Woman impaled by post in freak accident defied doctors who said she'd never walk again

Karen Bostock is campaigning for show jumping to be included in the Paralympics. Catherine Scott find out why it is so important to her.

Karen Bostock
Karen Bostock

Doctors told Karen Bostock she would never walk, have children or ride again after she was impaled by a railing in a horric car crash. They were wrong.

Now a successful para rider she is campaiginng for show jumping to be part of the Paralympics.

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“I want that to be my legacy,” says the 53 year old fromSkelmanthorpe near Wakefield.

At 24 years old Karen had a successful equestrian career ahead of her.

“It was all I ever wanted to do,” she recalls. “My life was wonderful. I was 24 years old, pursuing my dream of working with horses. I managed a competition yard of 42 horses, and particularly loved breaking, schooling and competing the young horses.”

Then, on 14 July 1987, a freak car accident changed her life forever.

“I can’t remember anything about it — all I know is that my car crashed through a post-and-rail fence, and one of the posts went through the windscreen, and through me, impaling me to my car seat.”

The post took out Karen’s collarbone, chest wall and two ribs, fractured her spine and punctured a lung.

“Somehow, I survived — but the doctors told me I’d never walk, have children or ride again.”

Determined to prove them wrong, Karen was back on her feet within a year and went on to have two children, Emma, now 27, and Jack, 24.

However, it was by no means plain sailing. She was in Stoke Manderville Hospital for more than six months and although she received excellent medical care, she says there was no psychological counselling to help her deal with what happened to her. “Things have changed a lot since then, but it was very much a ‘just get on with it’ attitude. I left hospital in a wheelchair and moved in with my boyfriend who looked after me as my family lived miles away. It was very difficult. I spent all my time trying to walk again I never let the thought of riding again cross my mind.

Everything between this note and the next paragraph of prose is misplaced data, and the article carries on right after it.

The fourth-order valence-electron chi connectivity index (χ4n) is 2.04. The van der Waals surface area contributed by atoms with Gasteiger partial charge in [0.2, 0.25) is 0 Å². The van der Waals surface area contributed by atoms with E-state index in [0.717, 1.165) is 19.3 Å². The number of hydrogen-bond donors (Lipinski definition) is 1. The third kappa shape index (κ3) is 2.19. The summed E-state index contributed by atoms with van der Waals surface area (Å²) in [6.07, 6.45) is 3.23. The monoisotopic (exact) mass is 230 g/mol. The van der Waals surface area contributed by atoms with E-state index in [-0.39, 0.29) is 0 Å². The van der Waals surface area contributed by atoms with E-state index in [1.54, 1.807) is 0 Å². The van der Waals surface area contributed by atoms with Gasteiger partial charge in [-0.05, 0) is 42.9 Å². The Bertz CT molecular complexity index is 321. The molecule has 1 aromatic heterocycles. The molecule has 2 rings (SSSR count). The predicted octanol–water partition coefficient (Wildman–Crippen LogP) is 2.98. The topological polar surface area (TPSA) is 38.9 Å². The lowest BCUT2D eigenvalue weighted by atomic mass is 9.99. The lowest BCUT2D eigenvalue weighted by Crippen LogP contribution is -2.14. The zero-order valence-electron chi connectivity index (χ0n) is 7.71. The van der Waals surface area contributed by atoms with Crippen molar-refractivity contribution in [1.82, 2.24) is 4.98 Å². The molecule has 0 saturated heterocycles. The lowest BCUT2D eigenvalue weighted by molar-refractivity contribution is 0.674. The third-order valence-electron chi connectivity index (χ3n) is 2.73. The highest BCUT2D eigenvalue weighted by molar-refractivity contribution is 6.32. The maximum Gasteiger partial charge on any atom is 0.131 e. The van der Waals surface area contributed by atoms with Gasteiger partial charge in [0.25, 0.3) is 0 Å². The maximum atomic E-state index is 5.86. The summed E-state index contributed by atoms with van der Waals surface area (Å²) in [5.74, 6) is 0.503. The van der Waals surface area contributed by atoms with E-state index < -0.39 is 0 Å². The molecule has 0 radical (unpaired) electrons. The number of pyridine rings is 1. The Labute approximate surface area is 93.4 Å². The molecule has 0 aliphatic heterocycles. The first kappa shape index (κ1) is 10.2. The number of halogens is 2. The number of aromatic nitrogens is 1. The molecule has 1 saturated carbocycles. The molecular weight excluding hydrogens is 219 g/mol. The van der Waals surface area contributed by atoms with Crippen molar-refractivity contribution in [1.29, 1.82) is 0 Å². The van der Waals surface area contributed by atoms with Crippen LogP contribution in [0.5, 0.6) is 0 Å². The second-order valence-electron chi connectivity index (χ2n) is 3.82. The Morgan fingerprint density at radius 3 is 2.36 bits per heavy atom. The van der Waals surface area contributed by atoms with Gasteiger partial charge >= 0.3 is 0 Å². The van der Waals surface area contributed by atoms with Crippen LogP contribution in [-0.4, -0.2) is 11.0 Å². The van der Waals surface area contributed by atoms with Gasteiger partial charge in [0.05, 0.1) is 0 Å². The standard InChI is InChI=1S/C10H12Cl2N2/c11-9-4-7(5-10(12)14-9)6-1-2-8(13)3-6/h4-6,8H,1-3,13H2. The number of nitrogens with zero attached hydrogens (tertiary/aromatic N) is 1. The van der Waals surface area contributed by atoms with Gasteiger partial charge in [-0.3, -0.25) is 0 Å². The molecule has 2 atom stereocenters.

“I have serious mobility issues — with so many bones missing, my right side is very weak, and I can’t walk unassisted for long — and am in constant, acute pain.

“I couldn’t imagine ever riding again. As a disabled mum with two children to look after, it seemed like an impossible dream.” It was actually Karen’s daughter Emma who encouraged her to start riding again.

“One day, I saw an advertisement for a para showjumping competition that really intrigued me. I hadn’t ridden in 20 years, but I wanted to compete. A good friend put me on her horse — it was like riding a bike, despite my mobility issues It felt so good, although I do get frustrated sometimes as my right side just won’t do what I tell it to do.” Karen took the horse to the para showjumping competition — and won their class.

“That was it, I was bitten by the horsey bug once more. Emma found me a lovely safe horse, Chouss, who is fantastic and I have a great trainer, Michael Potter.

“For disabled riders like me, riding is therapy. On the ground, I can’t move fast or easily, but on the horse, I’m free. I forget about the constant pain and enjoy myself. It’s like a physio session for me every time I — I can’t move my own arm and leg, but the motion of the horse does it for me.”

Ironically before her accident Karen had done some work with Riding for the Disabled.

“It was amazing to see the immediate effect that being on a horse had on someone who was in a wheelchair. You could see the light in their eyes, but I never even thought that one day that could be me.”

While a huge advocate of Riding for the Disabled, Karen is one of a growing number of people who believe there need to be more competitive events for the disabled riders.

“ I can’t compete on equal footing against able-bodied riders — my limited mobility means I’d be at a huge disadvantage in a jump-off, and as a Grade One/Two disabled rider, I can’t jump higher than 70cms. Last year, there were only three shows that catered for para showjumpers – SCOPE, the National Championships at Stoneleigh, and the RDA show.”

Now former international show jumper Dame Emma-Jane Brown is campaigning for change and for more support for disabled riders like Karen.

She is championing the cause of Karen Law and 16 other talented disabled show jumpers whose sights are set on international competition, including Karen.

At the weekend Emma, who was forced to hang up her boots when a severe allergy to horses ended her career, organised a training event for the para riders at Arena UK in Lincolnshire.

“There is a real need to support the para riders, some of whom have the ability to represent the UK in international para show jumping competitions,” says Emma.

“ Unlike countries like France, in the UK there is very little support from the official bodies. Sometimes courses are set up without appropriate consideration for the riders’ partucular disabilities and the facilities and support on offer to them can be poor.”

“What Emma is doing for para riders is fantastic,” says Karen who is due to undergo two knee operations later this year. “Even though she suffers such a severe allergy to horses she wants help and mentor us.

“I’d love to see showjumping entered into the Paralympics, that would be a great legacy. I am not thinking about me but about future riders, but I’d also like to see are more opportunities for para showjumpers at club level.

“‘Never give up’ is my motto. Riding has transformed my life once more — it would just be fantastic if there were the same opportunities for disabled riders like me as there are for the able-bodied.”